[tlhIngan Hol] is De' "data, information" countable ?

SuStel sustel at trimboli.name
Fri Jul 10 10:17:24 PDT 2020

On 7/10/2020 12:55 PM, Lieven L. Litaer wrote:
> Am 10.07.2020 um 18:40 schrieb nIqolay Q:> This sentence also provides
> another example of later canon changing
> [...]
>> In the example sentence, *tlhuD* is used with electricity. (Although
>> perhaps a jolt of electricity is close enough to radiation -- that is, a
>> discharge of energetic particles -- that it still counts.)
> That's what I thought too. I am not a physicist, but I think that [at
> least from aKlingon point of view] electricity pretty well fits into the
> idea of radiation.

As someone who has had some training in physics, I can tell you that 
electricity is not radiation, though the two are related phenomena. 
Electricity about is the presence and movement of electrically charged 
particles. Radiation is about the emission of waves or particles of all 
kinds. There is some overlap between the two, in that electromagnetic 
radiation (e.g., light) affects the electric (and magnetic) field.

> And even if it's not - perhabs we could accept that this is one of the
> things where the Klingon language just is that way as it is. Even though
> Okrand said "tlhuD refers to radiation only", he did not say that
> electricity is not part of it. The summary of all of this is that tlhuD
> is used with radiation and electricity.

I think it's more likely that the scientific terminology evolved AFTER 
the Klingon language, so scientific jargon may not be identical to the 
layman's language. We speak in quantum mechanics of /waves,/ but the 
word just comes from the movement of water — which is waves, but the 
quantum mechanical Schrodinger Equation doesn't represent a physical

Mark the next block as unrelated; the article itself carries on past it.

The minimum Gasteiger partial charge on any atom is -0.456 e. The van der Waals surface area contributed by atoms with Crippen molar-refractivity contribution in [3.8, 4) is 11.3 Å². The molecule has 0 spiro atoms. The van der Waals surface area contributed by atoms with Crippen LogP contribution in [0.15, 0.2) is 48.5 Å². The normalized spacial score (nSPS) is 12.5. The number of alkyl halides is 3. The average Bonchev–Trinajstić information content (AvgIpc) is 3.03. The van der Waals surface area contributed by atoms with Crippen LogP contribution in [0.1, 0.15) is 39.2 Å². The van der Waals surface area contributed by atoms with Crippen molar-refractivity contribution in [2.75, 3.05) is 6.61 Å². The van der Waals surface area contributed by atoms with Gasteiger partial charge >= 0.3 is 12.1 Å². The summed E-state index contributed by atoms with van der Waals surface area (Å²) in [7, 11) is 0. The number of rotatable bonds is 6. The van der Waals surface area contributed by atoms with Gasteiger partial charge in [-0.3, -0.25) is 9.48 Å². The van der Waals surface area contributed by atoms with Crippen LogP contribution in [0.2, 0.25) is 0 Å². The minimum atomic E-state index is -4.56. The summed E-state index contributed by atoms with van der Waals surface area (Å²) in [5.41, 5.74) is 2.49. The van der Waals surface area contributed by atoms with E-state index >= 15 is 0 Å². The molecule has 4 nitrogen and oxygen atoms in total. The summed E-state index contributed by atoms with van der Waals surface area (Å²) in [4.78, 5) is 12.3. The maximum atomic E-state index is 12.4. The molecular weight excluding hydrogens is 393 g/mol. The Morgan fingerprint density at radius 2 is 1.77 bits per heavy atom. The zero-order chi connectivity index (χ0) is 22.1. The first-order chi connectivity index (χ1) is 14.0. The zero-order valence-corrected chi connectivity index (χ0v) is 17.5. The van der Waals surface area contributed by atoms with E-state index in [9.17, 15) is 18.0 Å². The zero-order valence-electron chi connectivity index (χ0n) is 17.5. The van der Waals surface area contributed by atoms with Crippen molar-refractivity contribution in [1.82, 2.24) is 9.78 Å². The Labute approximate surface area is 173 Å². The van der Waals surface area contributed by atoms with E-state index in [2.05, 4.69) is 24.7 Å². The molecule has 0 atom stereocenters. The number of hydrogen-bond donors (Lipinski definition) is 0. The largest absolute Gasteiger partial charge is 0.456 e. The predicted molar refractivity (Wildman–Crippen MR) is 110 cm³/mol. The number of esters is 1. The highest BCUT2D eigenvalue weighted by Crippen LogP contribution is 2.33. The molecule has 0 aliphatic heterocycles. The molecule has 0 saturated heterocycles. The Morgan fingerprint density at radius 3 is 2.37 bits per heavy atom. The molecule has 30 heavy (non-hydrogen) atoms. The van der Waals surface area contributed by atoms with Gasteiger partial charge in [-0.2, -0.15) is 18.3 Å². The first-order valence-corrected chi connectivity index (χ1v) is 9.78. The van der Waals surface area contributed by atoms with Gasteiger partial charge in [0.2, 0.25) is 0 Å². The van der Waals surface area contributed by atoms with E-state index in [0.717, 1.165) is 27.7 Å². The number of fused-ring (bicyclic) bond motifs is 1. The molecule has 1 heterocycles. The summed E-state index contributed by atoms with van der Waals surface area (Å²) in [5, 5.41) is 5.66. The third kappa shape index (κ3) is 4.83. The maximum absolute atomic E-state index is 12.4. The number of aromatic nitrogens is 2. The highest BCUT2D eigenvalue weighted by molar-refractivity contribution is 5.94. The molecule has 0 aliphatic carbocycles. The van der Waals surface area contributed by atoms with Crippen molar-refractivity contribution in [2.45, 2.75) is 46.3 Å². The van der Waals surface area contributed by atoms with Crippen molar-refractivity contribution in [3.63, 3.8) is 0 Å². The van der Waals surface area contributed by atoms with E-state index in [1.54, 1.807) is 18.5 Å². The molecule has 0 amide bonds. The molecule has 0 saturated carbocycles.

object actually waving. We speak of an event horizon, even though the 
word /horizon/ really refers to the point at which an object disappears 
around the curve of the Earth. We speak of quantum spin: even though the 
particle is not literally spinning, it behaves in certain ways as if it 
were. Scientific jargon grows out of ordinary language.

Also, Okrand is not a physicist. He's speaking in the same register as 
he did in /The Klingon Dictionary:/ crudely. We have one example of *'ul 
tlhuD,* which may mean that you can *tlhuD* electricity, or it may mean 
some writer got sloppy with scientific jargon. Maybe some Klingon 
scientist will push his duct-taped glasses up his ridgy nose, sniffle, 
and say, "ACTUALLY, people always say *'ul tlhuD*, but *'ul* doesn't 
actually get *tlhuD*ed." We don't know.

For now, if someone says *'ul tlhuD,* don't sweat it. Okrand said 
"radiation only," but we don't really know exactly how technically 
accurate that is supposed to be. *tlhuD* may or may not be used with 
electricity, and we don't have enough information to say for sure, but 
if someone uses it, there's no point in cracking down on it.


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